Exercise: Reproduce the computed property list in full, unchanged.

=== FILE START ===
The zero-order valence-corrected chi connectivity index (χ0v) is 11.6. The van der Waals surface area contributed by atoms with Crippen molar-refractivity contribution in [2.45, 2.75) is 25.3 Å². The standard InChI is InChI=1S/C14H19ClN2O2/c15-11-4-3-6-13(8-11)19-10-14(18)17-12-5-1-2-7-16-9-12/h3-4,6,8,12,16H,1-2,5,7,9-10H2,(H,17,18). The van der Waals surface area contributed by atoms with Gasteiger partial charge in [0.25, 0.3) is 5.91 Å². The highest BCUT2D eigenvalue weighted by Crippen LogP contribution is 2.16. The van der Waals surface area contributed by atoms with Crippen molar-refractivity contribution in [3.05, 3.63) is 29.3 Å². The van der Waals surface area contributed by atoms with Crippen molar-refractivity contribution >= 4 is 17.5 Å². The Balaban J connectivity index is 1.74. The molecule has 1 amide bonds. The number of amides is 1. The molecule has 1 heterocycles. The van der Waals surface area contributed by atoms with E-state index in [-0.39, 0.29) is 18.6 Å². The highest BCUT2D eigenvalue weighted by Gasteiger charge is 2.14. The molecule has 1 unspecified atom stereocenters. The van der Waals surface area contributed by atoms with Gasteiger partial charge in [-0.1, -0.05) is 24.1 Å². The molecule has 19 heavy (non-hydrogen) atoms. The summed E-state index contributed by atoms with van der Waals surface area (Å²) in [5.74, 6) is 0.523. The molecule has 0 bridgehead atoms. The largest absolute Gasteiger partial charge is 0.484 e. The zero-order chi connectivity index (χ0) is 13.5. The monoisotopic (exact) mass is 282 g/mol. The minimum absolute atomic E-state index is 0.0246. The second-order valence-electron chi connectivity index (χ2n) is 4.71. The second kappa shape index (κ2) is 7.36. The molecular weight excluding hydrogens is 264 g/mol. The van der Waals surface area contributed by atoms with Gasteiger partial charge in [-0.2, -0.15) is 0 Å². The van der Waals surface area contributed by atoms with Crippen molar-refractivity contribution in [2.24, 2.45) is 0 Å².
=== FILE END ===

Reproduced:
The zero-order valence-corrected chi connectivity index (χ0v) is 11.6. The van der Waals surface area contributed by atoms with Crippen molar-refractivity contribution in [2.45, 2.75) is 25.3 Å². The standard InChI is InChI=1S/C14H19ClN2O2/c15-11-4-3-6-13(8-11)19-10-14(18)17-12-5-1-2-7-16-9-12/h3-4,6,8,12,16H,1-2,5,7,9-10H2,(H,17,18). The van der Waals surface area contributed by atoms with Gasteiger partial charge in [0.25, 0.3) is 5.91 Å². The highest BCUT2D eigenvalue weighted by Crippen LogP contribution is 2.16. The van der Waals surface area contributed by atoms with Crippen molar-refractivity contribution in [3.05, 3.63) is 29.3 Å². The van der Waals surface area contributed by atoms with Crippen molar-refractivity contribution >= 4 is 17.5 Å². The Balaban J connectivity index is 1.74. The molecule has 1 amide bonds. The number of amides is 1. The molecule has 1 heterocycles. The van der Waals surface area contributed by atoms with E-state index in [-0.39, 0.29) is 18.6 Å². The highest BCUT2D eigenvalue weighted by Gasteiger charge is 2.14. The molecule has 1 unspecified atom stereocenters. The van der Waals surface area contributed by atoms with Gasteiger partial charge in [-0.1, -0.05) is 24.1 Å². The molecule has 19 heavy (non-hydrogen) atoms. The summed E-state index contributed by atoms with van der Waals surface area (Å²) in [5.74, 6) is 0.523. The molecule has 0 bridgehead atoms. The largest absolute Gasteiger partial charge is 0.484 e. The zero-order chi connectivity index (χ0) is 13.5. The monoisotopic (exact) mass is 282 g/mol. The minimum absolute atomic E-state index is 0.0246. The second-order valence-electron chi connectivity index (χ2n) is 4.71. The second kappa shape index (κ2) is 7.36. The molecular weight excluding hydrogens is 264 g/mol. The van der Waals surface area contributed by atoms with Gasteiger partial charge in [-0.2, -0.15) is 0 Å². The van der Waals surface area contributed by atoms with Crippen molar-refractivity contribution in [2.24, 2.45) is 0 Å².